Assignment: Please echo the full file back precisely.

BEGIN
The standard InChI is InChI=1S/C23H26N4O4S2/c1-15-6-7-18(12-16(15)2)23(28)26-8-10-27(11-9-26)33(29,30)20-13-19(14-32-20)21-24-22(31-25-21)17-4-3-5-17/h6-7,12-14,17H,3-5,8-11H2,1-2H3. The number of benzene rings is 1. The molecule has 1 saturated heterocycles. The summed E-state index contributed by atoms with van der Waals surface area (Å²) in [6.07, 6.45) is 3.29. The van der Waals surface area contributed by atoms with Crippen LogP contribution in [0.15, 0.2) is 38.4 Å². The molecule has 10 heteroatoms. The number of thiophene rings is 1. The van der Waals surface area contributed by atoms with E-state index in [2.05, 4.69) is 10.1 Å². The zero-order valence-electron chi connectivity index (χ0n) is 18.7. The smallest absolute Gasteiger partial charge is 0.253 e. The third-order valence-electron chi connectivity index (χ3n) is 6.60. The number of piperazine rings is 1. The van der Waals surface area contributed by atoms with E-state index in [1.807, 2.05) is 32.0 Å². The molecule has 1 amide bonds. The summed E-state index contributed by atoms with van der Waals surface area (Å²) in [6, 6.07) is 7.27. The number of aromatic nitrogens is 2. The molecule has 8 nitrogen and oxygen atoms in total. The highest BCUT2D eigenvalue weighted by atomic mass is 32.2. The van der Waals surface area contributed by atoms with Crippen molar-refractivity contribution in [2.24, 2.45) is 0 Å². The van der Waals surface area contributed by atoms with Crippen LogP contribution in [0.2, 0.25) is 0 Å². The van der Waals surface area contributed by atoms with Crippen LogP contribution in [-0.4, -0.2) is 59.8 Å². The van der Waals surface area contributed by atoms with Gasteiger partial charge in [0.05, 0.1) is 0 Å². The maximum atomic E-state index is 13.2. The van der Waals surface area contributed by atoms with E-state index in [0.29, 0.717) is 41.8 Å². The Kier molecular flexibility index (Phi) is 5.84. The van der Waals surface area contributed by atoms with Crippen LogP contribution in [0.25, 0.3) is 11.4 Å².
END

The standard InChI is InChI=1S/C23H26N4O4S2/c1-15-6-7-18(12-16(15)2)23(28)26-8-10-27(11-9-26)33(29,30)20-13-19(14-32-20)21-24-22(31-25-21)17-4-3-5-17/h6-7,12-14,17H,3-5,8-11H2,1-2H3. The number of benzene rings is 1. The molecule has 1 saturated heterocycles. The summed E-state index contributed by atoms with van der Waals surface area (Å²) in [6.07, 6.45) is 3.29. The van der Waals surface area contributed by atoms with Crippen LogP contribution in [0.15, 0.2) is 38.4 Å². The molecule has 10 heteroatoms. The number of thiophene rings is 1. The van der Waals surface area contributed by atoms with E-state index in [2.05, 4.69) is 10.1 Å². The zero-order valence-electron chi connectivity index (χ0n) is 18.7. The smallest absolute Gasteiger partial charge is 0.253 e. The third-order valence-electron chi connectivity index (χ3n) is 6.60. The number of piperazine rings is 1. The van der Waals surface area contributed by atoms with E-state index in [1.807, 2.05) is 32.0 Å². The molecule has 1 amide bonds. The summed E-state index contributed by atoms with van der Waals surface area (Å²) in [6, 6.07) is 7.27. The number of aromatic nitrogens is 2. The molecule has 8 nitrogen and oxygen atoms in total. The highest BCUT2D eigenvalue weighted by atomic mass is 32.2. The van der Waals surface area contributed by atoms with Crippen molar-refractivity contribution in [2.24, 2.45) is 0 Å². The van der Waals surface area contributed by atoms with Crippen LogP contribution in [0.2, 0.25) is 0 Å². The van der Waals surface area contributed by atoms with Crippen LogP contribution in [-0.4, -0.2) is 59.8 Å². The van der Waals surface area contributed by atoms with Gasteiger partial charge in [0.05, 0.1) is 0 Å². The maximum atomic E-state index is 13.2. The van der Waals surface area contributed by atoms with E-state index in [0.29, 0.717) is 41.8 Å². The Kier molecular flexibility index (Phi) is 5.84. The van der Waals surface area contributed by atoms with Crippen LogP contribution in [0.25, 0.3) is 11.4 Å².